Video, Work for Hire and Copyright

Many still photographers who are new to video, ask me; “A client is asking me to sign a “work for hire” contract – What do I do?” By law, a creator holds copyright to their work. imagesHowever, when signing a work for hire contract, a creator relinquishes ownership to their work, transferring it to the client who commissioned the work.

Professional still photographers are accustomed to maintaining ownership and copyright to their work and use a business model based on licensing their images and charging for usage. Video production is a collaborative effort and contracts are generated by whoever is commissioning the work and paying the bill. Most contracts are work for hire agreements between the client (executive producer) and all the players on the team, from the director of photography to the sound engineer to the gaffer (lighting). However, when I have worked direct to client and assumed the role of producer, I have been successful in amending contracts so that I maintain the rights to any unused b-roll – that is if the subject matter isn’t proprietary.

If you are working on self-initiated projects like a narrative film, a documentary or just shooting independent motion clips for stock, as the creator of the work you hold the copyright. It’s important that you register the copyright of your work. If you are registering independent video clips, you register them just as you would your still images, using the VA form. I license my motion clips, just as I do my still images.

If you are registering a movie/film, you are registering the “whole” and you have the rights to use the content that is contained within the film in the context of that “whole”. When registering a movie use the PA form.

One thing to remember; if you are a still photographer getting into video production, please respect others’ intellectual property rights. I see too many photographers using mainstream music in their videos and I know they didn’t license the rights to that music because it would have been cost prohibitive. If I can’t afford to license mainstream music for my compilations, I either use royalty free music or I commission someone to create the score.

Here’s more information about copyright for motion and video as well as information about fair use:

Copyright Registration for Motion Pictures Including Video Recordings

Gail is President of the National Board of ASMP (American Society of Media Photographers)


Copyright, Contracts and the Independent Photographer

Most photographers hold copyright sacred.  By law, (in the United States) a photographer holds the copyright to his or her work, unless they transfer it to another person, company, institution or organization.  Generally, this happens in a “work for hire” situation.  But it appears that this is becoming more and more the standard in contracts between photographers and the clients who are commissioning them.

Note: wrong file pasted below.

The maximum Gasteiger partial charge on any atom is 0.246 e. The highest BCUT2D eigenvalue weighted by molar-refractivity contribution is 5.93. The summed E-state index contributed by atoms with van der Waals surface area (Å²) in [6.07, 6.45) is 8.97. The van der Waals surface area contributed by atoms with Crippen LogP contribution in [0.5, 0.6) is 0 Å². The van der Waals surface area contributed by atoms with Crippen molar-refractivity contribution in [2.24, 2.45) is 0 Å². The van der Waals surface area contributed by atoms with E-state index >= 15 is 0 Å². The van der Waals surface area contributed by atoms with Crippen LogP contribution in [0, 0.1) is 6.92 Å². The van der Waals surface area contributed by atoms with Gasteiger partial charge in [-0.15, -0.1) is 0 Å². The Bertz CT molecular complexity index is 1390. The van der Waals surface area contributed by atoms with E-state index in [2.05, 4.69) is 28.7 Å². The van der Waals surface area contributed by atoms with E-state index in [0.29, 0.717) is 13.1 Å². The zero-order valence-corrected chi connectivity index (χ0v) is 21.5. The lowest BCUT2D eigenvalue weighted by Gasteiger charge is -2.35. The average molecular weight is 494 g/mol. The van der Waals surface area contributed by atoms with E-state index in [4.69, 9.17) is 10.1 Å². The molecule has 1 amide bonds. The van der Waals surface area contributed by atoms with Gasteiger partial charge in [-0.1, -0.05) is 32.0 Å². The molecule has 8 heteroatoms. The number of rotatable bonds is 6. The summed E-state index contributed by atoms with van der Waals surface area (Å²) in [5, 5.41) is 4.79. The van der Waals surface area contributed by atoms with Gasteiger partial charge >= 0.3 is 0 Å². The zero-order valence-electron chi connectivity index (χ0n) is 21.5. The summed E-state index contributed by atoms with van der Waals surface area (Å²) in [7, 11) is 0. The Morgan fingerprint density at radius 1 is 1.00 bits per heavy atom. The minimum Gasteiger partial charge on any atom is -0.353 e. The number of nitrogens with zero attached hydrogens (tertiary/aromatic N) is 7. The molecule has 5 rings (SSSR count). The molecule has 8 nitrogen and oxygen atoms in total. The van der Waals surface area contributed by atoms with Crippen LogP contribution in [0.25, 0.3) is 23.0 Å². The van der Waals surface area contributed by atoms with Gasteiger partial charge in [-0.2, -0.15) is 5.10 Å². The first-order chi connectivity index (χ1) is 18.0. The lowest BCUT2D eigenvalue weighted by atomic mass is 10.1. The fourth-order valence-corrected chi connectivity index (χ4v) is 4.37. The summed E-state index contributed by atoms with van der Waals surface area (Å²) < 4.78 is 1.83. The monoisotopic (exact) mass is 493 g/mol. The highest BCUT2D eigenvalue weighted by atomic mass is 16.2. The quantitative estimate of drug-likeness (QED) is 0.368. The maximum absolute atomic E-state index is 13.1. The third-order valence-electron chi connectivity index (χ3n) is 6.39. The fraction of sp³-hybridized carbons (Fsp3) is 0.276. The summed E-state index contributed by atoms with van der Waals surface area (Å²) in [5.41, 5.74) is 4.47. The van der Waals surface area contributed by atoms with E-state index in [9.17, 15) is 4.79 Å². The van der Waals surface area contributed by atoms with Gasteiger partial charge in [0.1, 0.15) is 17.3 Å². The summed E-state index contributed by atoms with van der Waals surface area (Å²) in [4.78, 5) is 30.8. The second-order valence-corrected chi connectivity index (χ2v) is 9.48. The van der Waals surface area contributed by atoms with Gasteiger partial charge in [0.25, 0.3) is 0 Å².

This is happening more frequently in editorial markets, where magazines see the added value of the photographs that they commission, beyond their original usage and want to keep that additional revenue, rather than relinquish it to the photographer.  Many publications have partnered with stock agencies for the purpose of “reselling” the images.  Historically, photographers would benefit from relicensing their photographs when shooting for publications. Editorial assignments paid much lower rates than commercial commissions so in return a photographer would receive a credit and in most cases could make additional money by relicensing their images for other uses.  That is quickly changing.

Photographers have been so narrowly focused on just holding on to their copyright, they haven’t been paying much attention to the details in the contracts. Some contracts being offered, transfer the photographer’s copyright to the magazine and in turn offer the photographer a small percentage of any future commissions made from the “resale” of their images, but this of course is a percentage of the magazine’s commission after the stock agency takes their cut.  A lot of photographers think that’s better than not getting anything at all.  But is it?

What’s most alarming in some of the recent contracts that I have seen, is a clause that states that the photographer will hold the magazine harmless if there should be any legal consequences resulting from their images.  So, contractually, even though a photographer no longer holds the copyright to the images they were commissioned to create, nor maintains any control over how those images are used (by the magazine or the stock agency) they are liable if there are legal consequences.

The devil is in the details.  Read the contracts. Do the math and ask yourself if you’ll still be in business in 5 years.  As for me, I see new opportunities beyond commissioned work and one of the many rewards is that I will hold the copyright to the images (still or motion) that I create.

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